A fundamental principle in economics is that rational people often make decisions by comparing marginal benefits and marginal costs. Rational decision makers will tend only to take action when the marginal benefit of a proposed action exceeds the marginal cost.
Two key implications of marginal thinking for businesses are the following:
- The costs of production, and firm profitability, is a result of choices. For example, choosing to make one more unit of a product is a marginal decision – as long as marginal revenue exceeds or equals marginal cost, making one additional unit is a reasonable course of action. Therefore, products and services do not have costs – it is the decisions associated with them that do.
- Competitive advantage may well rest on the degree to which a firm can provide value that exceeds a customer’s willingness to pay. Willingness to pay is a function of the marginal utility a customer perceives they will receive from consuming a product or service. As a firm increases the value it offers, consumers’ utility also increases, but at a decreasing rate. This decreasing marginal utility in turn results in a lower willingness to pay. Decreasing marginal utility among consumers is a key factor firms should consider when making value or performance improvements.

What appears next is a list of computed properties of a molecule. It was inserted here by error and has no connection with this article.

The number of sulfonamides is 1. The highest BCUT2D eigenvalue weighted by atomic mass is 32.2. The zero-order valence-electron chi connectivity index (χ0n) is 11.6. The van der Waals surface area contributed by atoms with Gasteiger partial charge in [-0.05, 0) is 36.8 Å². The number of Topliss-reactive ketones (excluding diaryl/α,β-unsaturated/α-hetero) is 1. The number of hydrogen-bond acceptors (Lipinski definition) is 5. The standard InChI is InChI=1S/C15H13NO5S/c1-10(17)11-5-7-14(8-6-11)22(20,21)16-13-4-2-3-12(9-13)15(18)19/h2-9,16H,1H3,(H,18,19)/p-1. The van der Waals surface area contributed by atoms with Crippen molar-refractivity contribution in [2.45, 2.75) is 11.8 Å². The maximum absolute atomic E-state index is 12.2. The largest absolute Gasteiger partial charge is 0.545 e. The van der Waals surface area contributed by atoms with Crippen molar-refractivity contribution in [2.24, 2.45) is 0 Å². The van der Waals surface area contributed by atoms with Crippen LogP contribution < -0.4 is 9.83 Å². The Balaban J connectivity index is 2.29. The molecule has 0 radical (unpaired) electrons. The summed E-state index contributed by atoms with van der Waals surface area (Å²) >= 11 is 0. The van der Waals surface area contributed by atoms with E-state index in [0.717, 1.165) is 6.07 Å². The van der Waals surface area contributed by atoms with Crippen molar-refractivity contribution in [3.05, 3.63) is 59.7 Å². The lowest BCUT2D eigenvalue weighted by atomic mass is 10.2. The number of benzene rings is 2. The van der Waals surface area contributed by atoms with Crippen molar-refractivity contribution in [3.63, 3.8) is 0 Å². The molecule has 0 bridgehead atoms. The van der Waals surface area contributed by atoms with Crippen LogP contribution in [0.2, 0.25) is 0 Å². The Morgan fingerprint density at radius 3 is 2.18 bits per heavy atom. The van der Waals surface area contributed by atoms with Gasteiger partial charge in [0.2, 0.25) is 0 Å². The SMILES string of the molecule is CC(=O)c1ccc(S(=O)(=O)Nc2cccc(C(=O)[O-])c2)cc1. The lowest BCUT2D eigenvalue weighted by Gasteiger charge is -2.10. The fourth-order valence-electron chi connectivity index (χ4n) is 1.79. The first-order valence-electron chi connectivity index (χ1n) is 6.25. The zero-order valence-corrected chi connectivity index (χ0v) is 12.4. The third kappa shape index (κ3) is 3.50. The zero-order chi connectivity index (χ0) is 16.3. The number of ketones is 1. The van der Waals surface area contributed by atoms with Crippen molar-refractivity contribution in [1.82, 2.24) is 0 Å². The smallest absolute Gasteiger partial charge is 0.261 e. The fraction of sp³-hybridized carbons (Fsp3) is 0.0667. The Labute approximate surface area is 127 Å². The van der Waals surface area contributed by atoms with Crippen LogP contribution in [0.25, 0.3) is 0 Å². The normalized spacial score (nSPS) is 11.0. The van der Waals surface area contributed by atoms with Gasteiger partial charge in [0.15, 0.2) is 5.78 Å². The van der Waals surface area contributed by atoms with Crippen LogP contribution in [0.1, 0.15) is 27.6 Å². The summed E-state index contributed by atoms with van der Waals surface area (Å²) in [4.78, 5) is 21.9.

From the above, it can be seen that marginal thinking and decision-making impacts a firm on both the supply and demand sides. Decomposing marginal thinking into key demand and supply drivers can be instructive for strategy development and formulation.